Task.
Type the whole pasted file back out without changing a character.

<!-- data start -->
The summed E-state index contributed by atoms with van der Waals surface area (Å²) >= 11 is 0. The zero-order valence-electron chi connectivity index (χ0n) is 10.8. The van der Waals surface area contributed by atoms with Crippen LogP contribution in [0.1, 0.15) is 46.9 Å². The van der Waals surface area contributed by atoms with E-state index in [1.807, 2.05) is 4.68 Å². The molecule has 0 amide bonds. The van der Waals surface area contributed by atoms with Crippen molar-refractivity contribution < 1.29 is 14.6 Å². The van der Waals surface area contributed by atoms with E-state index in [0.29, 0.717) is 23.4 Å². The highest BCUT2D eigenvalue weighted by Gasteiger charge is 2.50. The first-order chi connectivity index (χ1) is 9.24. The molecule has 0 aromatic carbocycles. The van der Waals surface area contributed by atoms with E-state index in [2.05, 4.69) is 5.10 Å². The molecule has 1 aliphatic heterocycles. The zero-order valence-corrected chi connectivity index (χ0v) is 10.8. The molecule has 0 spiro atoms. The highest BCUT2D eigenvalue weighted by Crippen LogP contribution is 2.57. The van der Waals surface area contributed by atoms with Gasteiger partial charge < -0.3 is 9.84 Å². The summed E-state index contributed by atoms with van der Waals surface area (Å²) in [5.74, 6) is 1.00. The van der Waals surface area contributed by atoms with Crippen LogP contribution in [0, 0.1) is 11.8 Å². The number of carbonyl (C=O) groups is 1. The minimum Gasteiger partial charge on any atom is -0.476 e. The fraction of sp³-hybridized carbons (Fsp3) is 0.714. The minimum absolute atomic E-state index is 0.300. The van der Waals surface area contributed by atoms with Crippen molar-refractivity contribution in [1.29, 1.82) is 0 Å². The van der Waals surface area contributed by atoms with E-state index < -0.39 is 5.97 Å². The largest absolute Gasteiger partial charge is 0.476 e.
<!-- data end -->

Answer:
The summed E-state index contributed by atoms with van der Waals surface area (Å²) >= 11 is 0. The zero-order valence-electron chi connectivity index (χ0n) is 10.8. The van der Waals surface area contributed by atoms with Crippen LogP contribution in [0.1, 0.15) is 46.9 Å². The van der Waals surface area contributed by atoms with E-state index in [1.807, 2.05) is 4.68 Å². The molecule has 0 amide bonds. The van der Waals surface area contributed by atoms with Crippen molar-refractivity contribution < 1.29 is 14.6 Å². The van der Waals surface area contributed by atoms with E-state index in [0.29, 0.717) is 23.4 Å². The highest BCUT2D eigenvalue weighted by Gasteiger charge is 2.50. The first-order chi connectivity index (χ1) is 9.24. The molecule has 0 aromatic carbocycles. The van der Waals surface area contributed by atoms with E-state index in [2.05, 4.69) is 5.10 Å². The molecule has 1 aliphatic heterocycles. The zero-order valence-corrected chi connectivity index (χ0v) is 10.8. The molecule has 0 spiro atoms. The highest BCUT2D eigenvalue weighted by Crippen LogP contribution is 2.57. The van der Waals surface area contributed by atoms with Gasteiger partial charge < -0.3 is 9.84 Å². The summed E-state index contributed by atoms with van der Waals surface area (Å²) in [5.74, 6) is 1.00. The van der Waals surface area contributed by atoms with Crippen LogP contribution in [0, 0.1) is 11.8 Å². The number of carbonyl (C=O) groups is 1. The minimum Gasteiger partial charge on any atom is -0.476 e. The fraction of sp³-hybridized carbons (Fsp3) is 0.714. The minimum absolute atomic E-state index is 0.300. The van der Waals surface area contributed by atoms with Crippen molar-refractivity contribution in [1.29, 1.82) is 0 Å². The van der Waals surface area contributed by atoms with E-state index < -0.39 is 5.97 Å². The largest absolute Gasteiger partial charge is 0.476 e.